Friday, Feb. 23, 2024 |
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Jessica Else / The Garden Island
Rebecca Hart shows off the wooden utensils, glass jars and other things she carries with her to help reduce the amount of plastic she and her family use daily.
Keeping wooden utensils nearby instead of cycling through plastic forks and spoons is one of the strategies Rebecca and Kailani Hart used to complete a month-long, plastic-free dining challenge.
HANALEI — Asha Shea-Triggs has a wooden bowl and spoon that she loves to use for acai treats.
Her mother, Lana Shea, is constantly on the lookout for packaging that is biodegradable.
The Hanalei woman and her 10-year-old daughter generally take steps to minimize the amount of waste going into Kauai’s landfill, but kicked their efforts up a notch after watching friends complete a month-long, plastic-free dining challenge.
“The wooden bowl is Asha’s favorite,” Shea said, pulling the small, coconut-
sized bowl from a cloth bag.
A glass jar for bulk items, two sets of wooden utensils, and a square, glass storage container were also in the bag, which is what Rebecca Hart and her daughter Kailani carried around with them during the challenge.
“We started in June, went for one month and traveled to six states,” Hart said.
Hart, a disc jockey and yoga instructor, also helps with marketing and planning events. She said when she and her 10-year-old daughter travel, they notice a lot of waste.
“We work for these environmentally friendly companies and we’re at events and we’re being inundated with single-use
plastic,” Hart said. “It dawned on me to try the plastic-free challenge.”
The challenge has rippled through social media as a way of encouraging people to ditch drinking straws, take-out containers and petroleum-based food packaging for a month.
The purpose is to draw awareness to the impact single-use plastic has on the environment, and to generate solutions to those issues.
Plastic production began ramping up in the 1950s. Worldwide, about 8 billion metric tons of it have been produced since then, according to a July study from the University of Georgia published in the journal Science Advances. The worst part: Plastic takes more than 400 years to degrade.
According to the study, of the 8.3 billion metric tons produced, only 12 percent has been incinerated. The rest is stacking up in landfills and along roadsides, as well as in the Pacific Gyre — and Kauai’s beaches.
On the Garden Island, about 9,595 tons of plastic ended up in the Kekaha Landfill in fiscal year 2016, 11.5 percent of the total estimated 83,740 tons of waste. An estimated 41 tons of that plastic was grocery and other merchandise bags, 364 tons were made up of expanded polystyrene food service ware, and 122 tons were HI-5 HDPE containers.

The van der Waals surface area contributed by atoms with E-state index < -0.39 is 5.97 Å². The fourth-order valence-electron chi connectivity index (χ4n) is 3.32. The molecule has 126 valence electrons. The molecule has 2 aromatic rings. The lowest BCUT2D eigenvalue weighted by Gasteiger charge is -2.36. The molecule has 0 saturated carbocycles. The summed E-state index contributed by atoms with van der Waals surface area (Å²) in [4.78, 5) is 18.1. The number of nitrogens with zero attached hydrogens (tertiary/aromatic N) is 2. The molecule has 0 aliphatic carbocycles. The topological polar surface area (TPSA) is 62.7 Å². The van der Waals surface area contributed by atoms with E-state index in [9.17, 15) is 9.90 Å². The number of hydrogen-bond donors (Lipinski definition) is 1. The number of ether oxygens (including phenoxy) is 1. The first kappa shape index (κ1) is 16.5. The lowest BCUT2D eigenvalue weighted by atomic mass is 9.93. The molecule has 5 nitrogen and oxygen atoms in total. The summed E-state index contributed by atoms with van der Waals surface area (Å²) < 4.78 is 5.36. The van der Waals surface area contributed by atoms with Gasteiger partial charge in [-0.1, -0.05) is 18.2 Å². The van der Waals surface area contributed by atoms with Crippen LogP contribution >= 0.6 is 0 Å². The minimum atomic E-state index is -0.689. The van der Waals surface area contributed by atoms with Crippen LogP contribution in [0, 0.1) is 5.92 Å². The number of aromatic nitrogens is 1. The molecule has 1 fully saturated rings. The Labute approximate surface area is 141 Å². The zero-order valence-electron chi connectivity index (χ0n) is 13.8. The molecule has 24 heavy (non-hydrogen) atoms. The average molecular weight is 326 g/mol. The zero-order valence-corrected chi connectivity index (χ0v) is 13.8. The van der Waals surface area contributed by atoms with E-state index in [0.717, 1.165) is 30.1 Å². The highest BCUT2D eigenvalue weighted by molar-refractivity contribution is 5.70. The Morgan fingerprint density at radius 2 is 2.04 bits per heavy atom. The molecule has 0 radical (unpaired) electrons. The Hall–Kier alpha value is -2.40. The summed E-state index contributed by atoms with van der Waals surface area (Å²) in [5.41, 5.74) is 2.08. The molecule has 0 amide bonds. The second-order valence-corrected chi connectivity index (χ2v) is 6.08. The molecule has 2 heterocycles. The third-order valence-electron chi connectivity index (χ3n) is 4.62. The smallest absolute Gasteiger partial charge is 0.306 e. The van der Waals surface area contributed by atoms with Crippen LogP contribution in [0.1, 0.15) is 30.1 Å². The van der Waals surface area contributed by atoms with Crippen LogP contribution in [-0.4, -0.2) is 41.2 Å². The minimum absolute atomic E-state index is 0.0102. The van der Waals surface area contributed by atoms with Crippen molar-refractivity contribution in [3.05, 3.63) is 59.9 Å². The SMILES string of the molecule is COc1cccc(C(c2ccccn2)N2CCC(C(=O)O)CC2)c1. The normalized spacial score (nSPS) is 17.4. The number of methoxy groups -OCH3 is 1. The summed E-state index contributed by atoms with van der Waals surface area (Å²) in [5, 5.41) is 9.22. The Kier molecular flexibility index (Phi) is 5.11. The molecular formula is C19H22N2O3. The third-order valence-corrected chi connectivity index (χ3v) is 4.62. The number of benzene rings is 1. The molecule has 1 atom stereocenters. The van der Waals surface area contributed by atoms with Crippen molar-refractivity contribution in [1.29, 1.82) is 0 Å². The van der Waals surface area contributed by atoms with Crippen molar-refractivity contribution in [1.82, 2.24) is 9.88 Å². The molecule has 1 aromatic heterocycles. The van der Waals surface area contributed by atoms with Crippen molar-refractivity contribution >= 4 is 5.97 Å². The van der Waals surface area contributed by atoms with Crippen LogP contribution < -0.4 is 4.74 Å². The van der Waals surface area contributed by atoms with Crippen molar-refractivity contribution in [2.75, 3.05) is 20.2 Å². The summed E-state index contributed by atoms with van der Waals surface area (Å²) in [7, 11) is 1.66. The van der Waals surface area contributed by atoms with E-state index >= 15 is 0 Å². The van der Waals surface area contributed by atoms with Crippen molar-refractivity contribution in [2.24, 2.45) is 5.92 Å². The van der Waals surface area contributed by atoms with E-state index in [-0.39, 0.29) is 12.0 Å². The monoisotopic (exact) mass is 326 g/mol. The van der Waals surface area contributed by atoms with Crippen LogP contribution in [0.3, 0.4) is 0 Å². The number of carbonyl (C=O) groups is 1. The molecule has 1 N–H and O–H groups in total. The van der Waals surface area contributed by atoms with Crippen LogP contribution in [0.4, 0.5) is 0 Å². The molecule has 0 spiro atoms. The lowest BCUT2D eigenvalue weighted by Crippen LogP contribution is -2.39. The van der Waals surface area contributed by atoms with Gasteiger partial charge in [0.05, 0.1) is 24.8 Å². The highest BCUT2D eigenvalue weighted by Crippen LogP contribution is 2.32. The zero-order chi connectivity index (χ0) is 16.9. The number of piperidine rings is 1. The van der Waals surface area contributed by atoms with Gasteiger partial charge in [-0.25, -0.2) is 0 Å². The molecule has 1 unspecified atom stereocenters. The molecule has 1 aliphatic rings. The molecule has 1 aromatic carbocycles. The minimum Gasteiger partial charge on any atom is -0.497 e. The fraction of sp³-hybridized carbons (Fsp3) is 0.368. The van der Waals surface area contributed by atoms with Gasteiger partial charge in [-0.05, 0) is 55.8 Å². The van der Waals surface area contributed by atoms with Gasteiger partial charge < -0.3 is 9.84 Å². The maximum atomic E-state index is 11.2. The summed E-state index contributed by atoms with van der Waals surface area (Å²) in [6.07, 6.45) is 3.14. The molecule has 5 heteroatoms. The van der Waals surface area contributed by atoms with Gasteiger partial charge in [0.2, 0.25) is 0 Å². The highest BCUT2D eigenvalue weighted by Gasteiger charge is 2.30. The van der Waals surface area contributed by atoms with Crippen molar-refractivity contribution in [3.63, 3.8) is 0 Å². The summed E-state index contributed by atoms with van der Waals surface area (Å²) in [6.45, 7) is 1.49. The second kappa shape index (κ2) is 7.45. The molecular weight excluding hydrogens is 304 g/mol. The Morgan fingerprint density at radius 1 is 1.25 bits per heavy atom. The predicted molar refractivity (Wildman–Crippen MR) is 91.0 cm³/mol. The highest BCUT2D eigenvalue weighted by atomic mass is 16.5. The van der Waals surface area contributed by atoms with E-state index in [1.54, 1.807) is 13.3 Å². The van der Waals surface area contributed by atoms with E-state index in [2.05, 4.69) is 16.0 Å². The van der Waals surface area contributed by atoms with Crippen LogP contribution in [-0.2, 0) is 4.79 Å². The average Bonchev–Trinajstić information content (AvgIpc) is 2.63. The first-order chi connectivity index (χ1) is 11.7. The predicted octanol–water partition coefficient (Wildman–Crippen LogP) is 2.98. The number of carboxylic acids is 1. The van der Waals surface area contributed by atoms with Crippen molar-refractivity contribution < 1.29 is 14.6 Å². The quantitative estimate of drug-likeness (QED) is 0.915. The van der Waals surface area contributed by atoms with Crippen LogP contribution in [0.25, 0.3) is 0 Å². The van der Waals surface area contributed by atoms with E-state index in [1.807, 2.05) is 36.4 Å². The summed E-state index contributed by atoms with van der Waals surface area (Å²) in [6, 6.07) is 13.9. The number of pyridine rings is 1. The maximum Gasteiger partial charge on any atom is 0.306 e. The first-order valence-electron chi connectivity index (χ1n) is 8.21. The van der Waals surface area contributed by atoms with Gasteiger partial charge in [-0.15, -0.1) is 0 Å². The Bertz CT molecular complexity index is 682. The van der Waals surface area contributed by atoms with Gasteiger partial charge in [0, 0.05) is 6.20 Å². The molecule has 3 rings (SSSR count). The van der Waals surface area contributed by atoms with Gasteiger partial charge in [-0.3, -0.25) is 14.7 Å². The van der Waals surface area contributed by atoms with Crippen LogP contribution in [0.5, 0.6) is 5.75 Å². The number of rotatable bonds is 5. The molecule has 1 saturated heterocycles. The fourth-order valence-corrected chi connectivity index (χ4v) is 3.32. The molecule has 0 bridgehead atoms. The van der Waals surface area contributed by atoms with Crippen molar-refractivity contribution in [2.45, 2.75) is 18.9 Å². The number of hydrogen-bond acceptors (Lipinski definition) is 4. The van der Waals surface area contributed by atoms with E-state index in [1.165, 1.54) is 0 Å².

Annually, the Kekaha Landfill accepts about 85,000 tons of waste. Residents generate half of it, and half is generated by businesses, according to Allison Fraley, county Department of Public Works solid waste program coordinator.
Though plastic doesn’t even make up half of that waste, it’s adding to the pile, according to Ben Sullivan, energy and sustainability coordinator for County of Kauai. And Kauai’s waste is just a piece of a worldwide problem.
“A significant amount (of the Kekaha Landfill waste) is plastics that we have come to rely on for basic needs, but we can’t keep filing our landfills and polluting our oceans,” Sullivan said.
He continued: “As an island-state, Hawaii sees these impacts earlier and more severely than anywhere else in the world.”
The average resident on Kauai produces around 1,300 pounds of waste per year, and county officials said that points to the potential impact of every individual’s choices.
Mayor Bernard Carvalho Jr. said he applauds the efforts of people like the Hart and Shea families to reduce waste in general, especially plastics.
“We all know that plastics are having an increasingly detrimental effect on our oceans and environment,” Carvalho said. “By going plastic-free, these Kauai residents are showing all of us how to change our own waste habits.”
It’s challenging to eliminate plastic and other wastes in a “consumer society,” Fraley pointed out, but it can make a difference.
Both Hart and Shea said their efforts to reduce plastic use have definitely been challenging.
“You have to get comfortable saying ‘no’ and you have to plan ahead,” Hart said. “When we did this challenge, our trash and recycling went down to a tenth of what we had before.”
Her advice is to follow the mantra “refuse and reuse.”
Shea’s advice is to do the best you can and make steps as often as possible to reduce waste. Both families said they experience challenges when buying things like snacks and shampoo.
“It might not happen overnight,” Carvalho said, “but with the right leadership and positive attitude, we can make real progress reducing the waste generated in our community.”
I’ve read in multiple places that China is no longer accepting recycling material from other countries. Makes me wonder where all the stuff I put in the recycling bins will end up. Maybe when the backlog of single-use plastics creates another mountain on the island (because there’s no where to ship it to), we’ll start figuring things out.
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